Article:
H.P. Lovecraft was never popular during his lifetime and died virtually unknown in 1937. Was he the last sci-fi writer to die unknown, only to become famous in later years? If not, who was the last one?

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    This will depend strongly on exactly how you define "influential" and "unknown". – Rand al'Thor Jan 22 at 9:51
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    @Randal'Thor - Far too vague to be answered sensibly. Even the example in the question is debatable. Lovecraft was certainly less popular pre-death, but he wasn't an 'unknown author'. He had a wide circle of acquaintances and almost everything he wrote in his lifetime was successfully published before he died. – Valorum Jan 22 at 11:08
  • I want to say Ray Bradbury, as almost no one talked about his death back in 2012 : none of the movies adaptations, nothing about him on TV, and even his books weren't reedited as "integrals". But I guess it's just me being bitter as he was one of my favorite writer back then. – Lyzvaleska Jan 22 at 12:57
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    Bradbury was hugely popular in his own lifetime. He had bestselling books, a popular magazine with his name on the title and am anthology TV shows named after him and everything. I'm not sure how you could class him as "unknown". – Valorum Jan 22 at 13:26
  • An Argumetn could be made for Avrum Davidson. He was surely much less well-known adn much less popular at the time of his death than he was at the peak of his fame, perhaps 20myears before. – David Siegel Jan 23 at 3:17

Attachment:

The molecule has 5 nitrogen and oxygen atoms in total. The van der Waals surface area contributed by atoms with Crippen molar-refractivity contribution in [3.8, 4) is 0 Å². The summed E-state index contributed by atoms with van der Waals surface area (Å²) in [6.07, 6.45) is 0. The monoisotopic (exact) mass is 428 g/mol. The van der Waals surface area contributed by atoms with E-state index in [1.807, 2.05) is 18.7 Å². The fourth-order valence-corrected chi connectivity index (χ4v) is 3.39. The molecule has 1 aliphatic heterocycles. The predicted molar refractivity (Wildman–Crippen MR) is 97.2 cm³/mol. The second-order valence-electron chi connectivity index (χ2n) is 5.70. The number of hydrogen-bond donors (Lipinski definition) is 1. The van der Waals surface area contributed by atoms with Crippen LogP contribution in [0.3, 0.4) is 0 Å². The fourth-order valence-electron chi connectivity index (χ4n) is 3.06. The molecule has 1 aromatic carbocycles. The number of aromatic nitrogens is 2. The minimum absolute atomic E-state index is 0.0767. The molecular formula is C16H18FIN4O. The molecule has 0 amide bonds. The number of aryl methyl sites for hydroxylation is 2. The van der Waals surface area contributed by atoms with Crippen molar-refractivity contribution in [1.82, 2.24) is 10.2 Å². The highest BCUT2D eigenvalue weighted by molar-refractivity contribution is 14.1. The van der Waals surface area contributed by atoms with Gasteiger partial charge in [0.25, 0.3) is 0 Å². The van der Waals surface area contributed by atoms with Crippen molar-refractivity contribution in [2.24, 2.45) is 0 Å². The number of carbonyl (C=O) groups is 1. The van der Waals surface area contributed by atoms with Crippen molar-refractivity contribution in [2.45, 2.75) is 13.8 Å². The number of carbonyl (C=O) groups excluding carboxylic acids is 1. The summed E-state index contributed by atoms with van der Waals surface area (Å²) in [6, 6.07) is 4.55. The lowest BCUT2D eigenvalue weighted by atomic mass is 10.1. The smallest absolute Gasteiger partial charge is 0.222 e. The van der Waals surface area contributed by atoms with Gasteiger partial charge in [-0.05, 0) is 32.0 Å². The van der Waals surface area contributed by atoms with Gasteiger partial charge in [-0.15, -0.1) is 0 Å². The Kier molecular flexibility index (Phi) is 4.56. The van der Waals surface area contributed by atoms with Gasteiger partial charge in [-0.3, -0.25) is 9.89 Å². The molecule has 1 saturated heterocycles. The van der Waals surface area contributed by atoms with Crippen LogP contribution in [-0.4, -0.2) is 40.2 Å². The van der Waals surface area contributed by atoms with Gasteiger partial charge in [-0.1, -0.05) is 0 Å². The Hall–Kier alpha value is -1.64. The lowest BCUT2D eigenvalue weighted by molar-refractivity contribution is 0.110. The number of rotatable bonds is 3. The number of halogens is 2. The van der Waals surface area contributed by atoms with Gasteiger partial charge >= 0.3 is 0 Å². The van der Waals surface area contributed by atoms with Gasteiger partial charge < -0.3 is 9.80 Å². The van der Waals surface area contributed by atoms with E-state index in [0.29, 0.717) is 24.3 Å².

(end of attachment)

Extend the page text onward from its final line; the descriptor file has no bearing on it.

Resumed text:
Given sufficiently tenuous definitions of "unknown" and "influential", I can mention Philip K. Dick. He lived in relative poverty as a science fiction author, and died March 2nd 1982 which is before the first film adaptation of one of his novels was released. That was Blade Runner, on June 25th 1982.

Now clearly PKD was known and respected within the SF community, having already won the Hugo in 1963 for his 1962 novel, The Man in the High Castle and the John W. Campbell for Flow My Tears, the Policeman Said. But he was unknown outside that community and posthumously influential on American (and broader) popular culture and particularly mainstream movie culture, so I think he qualifies.

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    I'm not sure you could describe a bestselling author with multiple awards and dozens of published works as "unknown". Certainly he became more recognised posthumously but that's very far from being basically invisible to the public (in a way that, for example, Van Gogh was) – Valorum Jan 22 at 14:54
  • @valorum I am sure, “Given sufficiently tenuous definitions of "unknown" and "influential"” ;-) – Graham Lee Jan 22 at 15:09

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